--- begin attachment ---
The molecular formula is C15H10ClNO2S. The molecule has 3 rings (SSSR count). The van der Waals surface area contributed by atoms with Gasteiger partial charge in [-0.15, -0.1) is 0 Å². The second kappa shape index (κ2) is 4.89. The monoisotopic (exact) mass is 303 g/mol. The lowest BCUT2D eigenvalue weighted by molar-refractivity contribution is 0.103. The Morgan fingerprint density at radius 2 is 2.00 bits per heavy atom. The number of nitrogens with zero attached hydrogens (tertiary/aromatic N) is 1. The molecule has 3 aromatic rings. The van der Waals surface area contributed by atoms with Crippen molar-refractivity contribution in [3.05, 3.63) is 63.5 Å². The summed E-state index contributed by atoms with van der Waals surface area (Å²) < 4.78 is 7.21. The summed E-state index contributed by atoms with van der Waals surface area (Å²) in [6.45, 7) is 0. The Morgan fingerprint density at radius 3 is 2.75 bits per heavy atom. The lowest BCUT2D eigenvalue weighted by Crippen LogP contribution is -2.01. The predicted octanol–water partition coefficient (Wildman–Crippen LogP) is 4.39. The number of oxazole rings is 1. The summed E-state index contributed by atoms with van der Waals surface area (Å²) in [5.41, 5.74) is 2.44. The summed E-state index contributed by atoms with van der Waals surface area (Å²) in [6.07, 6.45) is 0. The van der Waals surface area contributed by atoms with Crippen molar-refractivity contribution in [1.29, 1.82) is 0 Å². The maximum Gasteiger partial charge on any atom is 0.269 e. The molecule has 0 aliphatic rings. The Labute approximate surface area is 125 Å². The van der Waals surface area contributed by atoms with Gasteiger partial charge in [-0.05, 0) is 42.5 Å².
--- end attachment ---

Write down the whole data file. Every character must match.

The molecular formula is C15H10ClNO2S. The molecule has 3 rings (SSSR count). The van der Waals surface area contributed by atoms with Gasteiger partial charge in [-0.15, -0.1) is 0 Å². The second kappa shape index (κ2) is 4.89. The monoisotopic (exact) mass is 303 g/mol. The lowest BCUT2D eigenvalue weighted by molar-refractivity contribution is 0.103. The Morgan fingerprint density at radius 2 is 2.00 bits per heavy atom. The number of nitrogens with zero attached hydrogens (tertiary/aromatic N) is 1. The molecule has 3 aromatic rings. The van der Waals surface area contributed by atoms with Crippen molar-refractivity contribution in [3.05, 3.63) is 63.5 Å². The summed E-state index contributed by atoms with van der Waals surface area (Å²) < 4.78 is 7.21. The summed E-state index contributed by atoms with van der Waals surface area (Å²) in [6.45, 7) is 0. The Morgan fingerprint density at radius 3 is 2.75 bits per heavy atom. The lowest BCUT2D eigenvalue weighted by Crippen LogP contribution is -2.01. The predicted octanol–water partition coefficient (Wildman–Crippen LogP) is 4.39. The number of oxazole rings is 1. The summed E-state index contributed by atoms with van der Waals surface area (Å²) in [5.41, 5.74) is 2.44. The summed E-state index contributed by atoms with van der Waals surface area (Å²) in [6.07, 6.45) is 0. The van der Waals surface area contributed by atoms with Crippen molar-refractivity contribution in [1.29, 1.82) is 0 Å². The maximum Gasteiger partial charge on any atom is 0.269 e. The molecule has 0 aliphatic rings. The Labute approximate surface area is 125 Å². The van der Waals surface area contributed by atoms with Gasteiger partial charge in [-0.05, 0) is 42.5 Å².